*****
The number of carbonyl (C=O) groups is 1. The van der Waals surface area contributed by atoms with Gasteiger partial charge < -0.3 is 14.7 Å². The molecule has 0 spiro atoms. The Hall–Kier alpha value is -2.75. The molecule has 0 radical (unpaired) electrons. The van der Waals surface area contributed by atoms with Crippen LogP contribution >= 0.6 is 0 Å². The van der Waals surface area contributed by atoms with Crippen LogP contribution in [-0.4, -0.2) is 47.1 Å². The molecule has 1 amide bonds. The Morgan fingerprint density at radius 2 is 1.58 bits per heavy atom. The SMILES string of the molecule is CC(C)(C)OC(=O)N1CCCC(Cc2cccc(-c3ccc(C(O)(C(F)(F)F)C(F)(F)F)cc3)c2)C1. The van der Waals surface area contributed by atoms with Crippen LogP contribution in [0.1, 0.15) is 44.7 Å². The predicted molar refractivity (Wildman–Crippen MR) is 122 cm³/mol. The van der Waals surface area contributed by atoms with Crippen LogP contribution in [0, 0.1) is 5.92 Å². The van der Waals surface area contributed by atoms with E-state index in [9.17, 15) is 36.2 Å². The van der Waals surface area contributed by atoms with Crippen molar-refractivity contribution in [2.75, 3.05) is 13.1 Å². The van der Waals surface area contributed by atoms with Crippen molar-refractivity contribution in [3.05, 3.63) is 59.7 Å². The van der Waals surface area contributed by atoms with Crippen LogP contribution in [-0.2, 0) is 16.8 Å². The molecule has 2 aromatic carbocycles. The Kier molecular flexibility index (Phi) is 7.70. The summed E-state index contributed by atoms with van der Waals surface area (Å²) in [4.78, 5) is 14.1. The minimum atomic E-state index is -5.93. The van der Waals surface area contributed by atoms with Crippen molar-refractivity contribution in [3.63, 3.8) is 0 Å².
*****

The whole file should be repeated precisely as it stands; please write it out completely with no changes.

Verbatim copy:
The number of carbonyl (C=O) groups is 1. The van der Waals surface area contributed by atoms with Gasteiger partial charge < -0.3 is 14.7 Å². The molecule has 0 spiro atoms. The Hall–Kier alpha value is -2.75. The molecule has 0 radical (unpaired) electrons. The van der Waals surface area contributed by atoms with Crippen LogP contribution >= 0.6 is 0 Å². The van der Waals surface area contributed by atoms with Crippen LogP contribution in [-0.4, -0.2) is 47.1 Å². The molecule has 1 amide bonds. The Morgan fingerprint density at radius 2 is 1.58 bits per heavy atom. The SMILES string of the molecule is CC(C)(C)OC(=O)N1CCCC(Cc2cccc(-c3ccc(C(O)(C(F)(F)F)C(F)(F)F)cc3)c2)C1. The van der Waals surface area contributed by atoms with Crippen LogP contribution in [0.1, 0.15) is 44.7 Å². The predicted molar refractivity (Wildman–Crippen MR) is 122 cm³/mol. The van der Waals surface area contributed by atoms with Crippen LogP contribution in [0, 0.1) is 5.92 Å². The van der Waals surface area contributed by atoms with E-state index in [9.17, 15) is 36.2 Å². The van der Waals surface area contributed by atoms with Crippen molar-refractivity contribution in [2.75, 3.05) is 13.1 Å². The van der Waals surface area contributed by atoms with Crippen molar-refractivity contribution in [3.05, 3.63) is 59.7 Å². The van der Waals surface area contributed by atoms with Crippen LogP contribution in [-0.2, 0) is 16.8 Å². The molecule has 2 aromatic carbocycles. The Kier molecular flexibility index (Phi) is 7.70. The summed E-state index contributed by atoms with van der Waals surface area (Å²) in [4.78, 5) is 14.1. The minimum atomic E-state index is -5.93. The van der Waals surface area contributed by atoms with Crippen molar-refractivity contribution in [3.63, 3.8) is 0 Å².